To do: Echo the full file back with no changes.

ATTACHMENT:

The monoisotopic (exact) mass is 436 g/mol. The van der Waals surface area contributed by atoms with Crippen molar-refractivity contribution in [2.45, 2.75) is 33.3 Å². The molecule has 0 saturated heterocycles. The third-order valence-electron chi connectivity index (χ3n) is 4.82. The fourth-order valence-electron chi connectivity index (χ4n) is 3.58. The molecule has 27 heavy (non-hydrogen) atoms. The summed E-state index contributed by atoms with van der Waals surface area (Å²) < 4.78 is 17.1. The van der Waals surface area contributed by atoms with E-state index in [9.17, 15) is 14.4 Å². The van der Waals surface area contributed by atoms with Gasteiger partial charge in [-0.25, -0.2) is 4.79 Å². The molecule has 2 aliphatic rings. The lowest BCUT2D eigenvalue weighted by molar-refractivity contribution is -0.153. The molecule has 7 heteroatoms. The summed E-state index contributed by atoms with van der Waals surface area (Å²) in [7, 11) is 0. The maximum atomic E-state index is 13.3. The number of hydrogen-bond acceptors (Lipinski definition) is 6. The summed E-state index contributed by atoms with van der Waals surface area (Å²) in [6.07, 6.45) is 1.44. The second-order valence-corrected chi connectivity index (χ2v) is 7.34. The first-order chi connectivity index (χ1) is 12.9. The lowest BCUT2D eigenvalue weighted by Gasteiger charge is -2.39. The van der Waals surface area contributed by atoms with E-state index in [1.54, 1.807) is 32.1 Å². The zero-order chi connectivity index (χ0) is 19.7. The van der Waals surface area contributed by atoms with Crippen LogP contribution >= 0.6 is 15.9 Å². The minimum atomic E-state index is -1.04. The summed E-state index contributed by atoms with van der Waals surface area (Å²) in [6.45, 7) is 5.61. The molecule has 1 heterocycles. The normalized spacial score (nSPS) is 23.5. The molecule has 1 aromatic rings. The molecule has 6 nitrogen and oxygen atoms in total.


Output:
The monoisotopic (exact) mass is 436 g/mol. The van der Waals surface area contributed by atoms with Crippen molar-refractivity contribution in [2.45, 2.75) is 33.3 Å². The molecule has 0 saturated heterocycles. The third-order valence-electron chi connectivity index (χ3n) is 4.82. The fourth-order valence-electron chi connectivity index (χ4n) is 3.58. The molecule has 27 heavy (non-hydrogen) atoms. The summed E-state index contributed by atoms with van der Waals surface area (Å²) < 4.78 is 17.1. The van der Waals surface area contributed by atoms with E-state index in [9.17, 15) is 14.4 Å². The van der Waals surface area contributed by atoms with Gasteiger partial charge in [-0.25, -0.2) is 4.79 Å². The molecule has 2 aliphatic rings. The lowest BCUT2D eigenvalue weighted by molar-refractivity contribution is -0.153. The molecule has 7 heteroatoms. The summed E-state index contributed by atoms with van der Waals surface area (Å²) in [7, 11) is 0. The maximum atomic E-state index is 13.3. The number of hydrogen-bond acceptors (Lipinski definition) is 6. The summed E-state index contributed by atoms with van der Waals surface area (Å²) in [6.07, 6.45) is 1.44. The second-order valence-corrected chi connectivity index (χ2v) is 7.34. The first-order chi connectivity index (χ1) is 12.9. The lowest BCUT2D eigenvalue weighted by Gasteiger charge is -2.39. The van der Waals surface area contributed by atoms with E-state index in [1.54, 1.807) is 32.1 Å². The zero-order chi connectivity index (χ0) is 19.7. The van der Waals surface area contributed by atoms with Crippen LogP contribution >= 0.6 is 15.9 Å². The minimum atomic E-state index is -1.04. The summed E-state index contributed by atoms with van der Waals surface area (Å²) in [6.45, 7) is 5.61. The molecule has 1 heterocycles. The normalized spacial score (nSPS) is 23.5. The molecule has 1 aromatic rings. The molecule has 6 nitrogen and oxygen atoms in total.